CLE previews exciting U.S. Supreme Court Docket
(September 28, 2010) A fast-paced program will highlight the hottest cases currently docketed for Supreme Court review. The program, which is Friday, Oct. 8, from 8:30 a.m. to 12:30 p.m., will explore Supreme Court trends and swing votes before moving into specific cases of First Amendment, technology and globalization, federal dower, equal protection and more.
Some of the issues before the court this fall include:
- Does the First Amendment protect protesters at a funeral from liability for intentionally inflicting emotional distress on the family of the deceased?
- Does a state law restricting the sale of violent video games to minors violate the First Amendment right to free speech?
- Does the "first-sale doctrine" apply to imported works manufactured abroad?
- Children born overseas who have one U.S.-citizen parent can obtain U.S. citizenship if the citizen parent had been physically present in the U.S. for a certain period of time before the child's birth. If a U.S. citizen parent is the father, the period is five years; if it is the mother, the period is one year. Does this differentiation violate the Equal Protection Clause?
- Does a drug company violate federal securities laws by failing to disclose reports of patients having adverse reactions to its drugs when the number of incidents was not statistically significant?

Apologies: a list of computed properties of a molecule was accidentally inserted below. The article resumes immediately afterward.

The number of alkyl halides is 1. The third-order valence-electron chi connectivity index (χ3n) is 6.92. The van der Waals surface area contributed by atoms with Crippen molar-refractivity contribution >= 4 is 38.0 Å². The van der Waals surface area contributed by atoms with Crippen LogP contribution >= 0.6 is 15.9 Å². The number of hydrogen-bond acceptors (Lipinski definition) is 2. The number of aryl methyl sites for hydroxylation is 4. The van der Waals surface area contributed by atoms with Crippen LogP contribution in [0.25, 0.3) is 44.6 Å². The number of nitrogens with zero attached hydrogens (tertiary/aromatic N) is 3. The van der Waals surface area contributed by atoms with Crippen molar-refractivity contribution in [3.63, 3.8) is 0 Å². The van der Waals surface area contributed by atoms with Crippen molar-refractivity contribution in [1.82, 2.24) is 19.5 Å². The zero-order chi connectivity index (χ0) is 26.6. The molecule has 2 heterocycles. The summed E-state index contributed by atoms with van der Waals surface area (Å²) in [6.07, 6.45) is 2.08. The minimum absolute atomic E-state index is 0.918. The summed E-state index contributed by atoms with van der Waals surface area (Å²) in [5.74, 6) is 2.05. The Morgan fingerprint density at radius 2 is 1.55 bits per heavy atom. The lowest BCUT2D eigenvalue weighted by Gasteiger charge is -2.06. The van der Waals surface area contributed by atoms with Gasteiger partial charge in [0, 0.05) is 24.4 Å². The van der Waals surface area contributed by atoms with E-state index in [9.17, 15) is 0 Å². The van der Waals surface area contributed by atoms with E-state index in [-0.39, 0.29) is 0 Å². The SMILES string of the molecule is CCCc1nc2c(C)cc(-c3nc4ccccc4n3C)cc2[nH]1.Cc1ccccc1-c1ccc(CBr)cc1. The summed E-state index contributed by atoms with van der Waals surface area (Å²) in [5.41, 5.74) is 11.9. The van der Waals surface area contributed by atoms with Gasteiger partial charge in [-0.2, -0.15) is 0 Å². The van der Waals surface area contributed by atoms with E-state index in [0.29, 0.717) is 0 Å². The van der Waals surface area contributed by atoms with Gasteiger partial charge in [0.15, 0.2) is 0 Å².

- Can a prosecutor's office be held liable for the illegal conduct of one of its prosecutors, on the theory that the office failed to adequately train its employees, when there has been only one violation resulting from that deficient training?
Heidi Bond, a professor at Seattle University School of Law who was a clerk for U.S. Supreme Court Justices Sandra Day O'Connor and Justice Anthony M. Kennedy and Judge Alex Kozinski of the Ninth Circuit Court of Appeals.
Cheryl Hanna, a visiting professor at Seattle University School of Law. She is a professor at Vermont Law School whose work has been work has been cited by the United States Supreme Court, as well as by the New York Times, the Boston Globe, Newsweek, Glamour Magazine and Fox News.
Jim Lobsenz, an adjunct professor at Seattle University School of Law and shareholder in the law firm of Carney Badley Spellman, P.S, where his practice emphasizes civil rights litigation, criminal defense, and appellate advocacy. Mr. Lobsenz also clerked for Justice Mathew O. Tobriner and Chief Justice Vincent L. McKusick of the California and Maine Supreme Courts.